She kept coming the check on the baby in that fashion, and then would go into the barnyard and do her rounds, and then come back and check on the baby again.  She was very respectful of Fiona’s space and didn’t stress her out.  After a while she just lay down right outside the door to the jugs.

It seemed like the perfect mix of behavior for an LGD to have about a lamb…respect for the mother and her space, but also feeling protective and wanting to be nearby enough to protect them.  It made us very pleased.

Since then the ewes and lambs have been integrated back in with Pansy, Anya, and the chickens. We spent several days having someone always out there watching to be sure Anya was being safe with the lambs. If someone couldn’t be out there we put them back in the jugs. Anya did excellent and they are now all living together with no issues.

Sheep

The biggest news on the farm continues to be the new lambs.  And why not!?  They are so adorable!

We docked their tails on day 3.  You can read about how we dock tails here.  We started letting them out into the barnyard with the LGD and the goat on Day 4 of life, with human supervision for safety with the LGD until we are sure she is going to be good with them.

Avalanche and Fiona are doing great with the transition.  Fiona is a protective mama, but does let the goat and dog sniff him.  But she chases them off if she thinks it is getting to be too much.  Avalanche loves the outdoors and has been having fun exploring this new world that includes chickens, sun, wind, new sights and smells, plus the dog and goat, and other baby lambs.

He decided his favorite place to nap is in this “box” that used to be a small retaining wall to hold the water trough but has since become a big hole surrounded by 4x4s because the chickens like to dust bathe in it.

Anya happens to like the “box” too…though she doesn’t barely fit.

And Avalanche really likes the chickens. His curiosity about them leads to some hilarious interactions.

Rose and her twins, Tornado and Stormy, were still struggling early in the week.  Rose’s udder was large and full, but the lambs seemed to not be getting much to eat.  They would go back to her udder every few minutes and only nurse for 10-15 seconds at a time.  We checked and she did not have mastitis nor edema.  We are able to squeeze milk out.  But it does seem like her teat orifice is very tiny.  So maybe it is just too much work for them to get it out.  Rose’s condition also started declining and she is looking skinny despite being given free choice alfalfa and a pound of grain a day.  Her ram lamb, Tornado, was not doing very well either.  He was sleeping a lot and wasn’t very vigorous, and he started to get congested.  So we called the vet and started using some udder cream on Rose, and gave Tornado an antibiotic shot on Wednesday. We had been supplementing the twins with a bottle since the day after they were born. We also were giving all three of them nutridrench to boost them.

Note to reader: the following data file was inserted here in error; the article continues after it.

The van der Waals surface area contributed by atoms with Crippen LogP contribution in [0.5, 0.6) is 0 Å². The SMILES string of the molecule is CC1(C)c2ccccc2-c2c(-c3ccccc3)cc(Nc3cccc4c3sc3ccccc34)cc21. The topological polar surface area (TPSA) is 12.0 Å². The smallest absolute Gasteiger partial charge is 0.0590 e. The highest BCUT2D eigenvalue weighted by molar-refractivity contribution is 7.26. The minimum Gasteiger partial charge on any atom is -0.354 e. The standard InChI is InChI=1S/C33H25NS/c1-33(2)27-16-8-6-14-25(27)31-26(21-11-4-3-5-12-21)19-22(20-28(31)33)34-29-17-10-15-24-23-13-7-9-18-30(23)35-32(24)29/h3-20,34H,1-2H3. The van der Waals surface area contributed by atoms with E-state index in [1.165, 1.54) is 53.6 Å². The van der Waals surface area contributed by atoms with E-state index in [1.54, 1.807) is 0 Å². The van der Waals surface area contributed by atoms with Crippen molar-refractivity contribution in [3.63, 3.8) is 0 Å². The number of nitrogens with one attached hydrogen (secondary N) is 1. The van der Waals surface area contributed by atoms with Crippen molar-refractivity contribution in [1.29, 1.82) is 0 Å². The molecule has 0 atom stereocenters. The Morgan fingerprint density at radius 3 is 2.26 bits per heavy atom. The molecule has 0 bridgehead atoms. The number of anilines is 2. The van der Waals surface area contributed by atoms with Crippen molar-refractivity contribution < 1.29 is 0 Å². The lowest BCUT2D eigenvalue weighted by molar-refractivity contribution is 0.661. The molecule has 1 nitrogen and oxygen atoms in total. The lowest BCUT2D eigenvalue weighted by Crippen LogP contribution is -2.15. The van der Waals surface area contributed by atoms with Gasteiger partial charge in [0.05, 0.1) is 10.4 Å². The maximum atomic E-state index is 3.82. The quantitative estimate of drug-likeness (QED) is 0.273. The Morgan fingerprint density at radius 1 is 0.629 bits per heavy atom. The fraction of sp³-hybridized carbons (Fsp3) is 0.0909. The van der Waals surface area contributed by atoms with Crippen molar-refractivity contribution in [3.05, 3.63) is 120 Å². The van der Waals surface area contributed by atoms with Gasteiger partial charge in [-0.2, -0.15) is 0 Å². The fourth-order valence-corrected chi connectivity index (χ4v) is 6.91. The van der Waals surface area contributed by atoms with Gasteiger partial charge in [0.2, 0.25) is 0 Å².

By Thursday they started to perk up and seemed to be doing better, except Tornado still had a cough. But they were living out with the flerd and enjoying the outdoors.

They continue to improve and we are slowly decreasing our supplementation of them.

Heritage Arts

With warm weather and super busy-ness of spring there has not been many heritage arts projects getting work lately.

The other day when I was watching the lambs and making sure Anya was learning proper interaction with them I did sneak in a little work on this alpaca hat I am making.

 

We live a very full life. Sleep is scarce and go, go, go is plentiful. There is joy and there is sorrow. But man, it is such a blessed life.

Changing a Doe’s (or Cow’s) Milking Schedule

How do you change a doe or cow’s milking schedule?

 

We recently bought Pansy, our newest milk goat.  She was being milked twice a day.  We wanted to be able to just do morning milkings since our evenings are not as routine as our mornings and we can’t always be guaranteed to be able to milk at the same time each evening.  This has happened to us several times before, when buying dairy cows or dairy goats that were not on the milking schedule that we needed for our lifestyle.  It is pretty simple to change, but it takes some patience and time to do it without hurting your gal’s milk supply.

 

We were milking Pansy at 7:30 am and pm.  We want to switch it to just 7:30 am.  To do this we will slowly move the evening milking later by 30 minutes each day until we get to midnight.  Yep, those late night milkings were not very fun, but we really want to maintain a good milk supply through the switch, so it is worth it.  Once we reach midnight, we do one more night where we milk at 2am, and then we are done and only do the 7:30am milkings.

Depending on your specific animal, and what you hope to attain, you could speed this schedule up and move it by an hour each time.

With Pansy, her milk production was already lower than we hoped because of the stress of moving to the farm and not having other goat friends, so we are very careful with the transition because we want to keep every ounce of production that we can.

When switching to once-a-day from twice-a-day milkings, production will be a little less for the whole day, but it shouldn’t be a full half the previous amount as long as you are careful to transition her properly.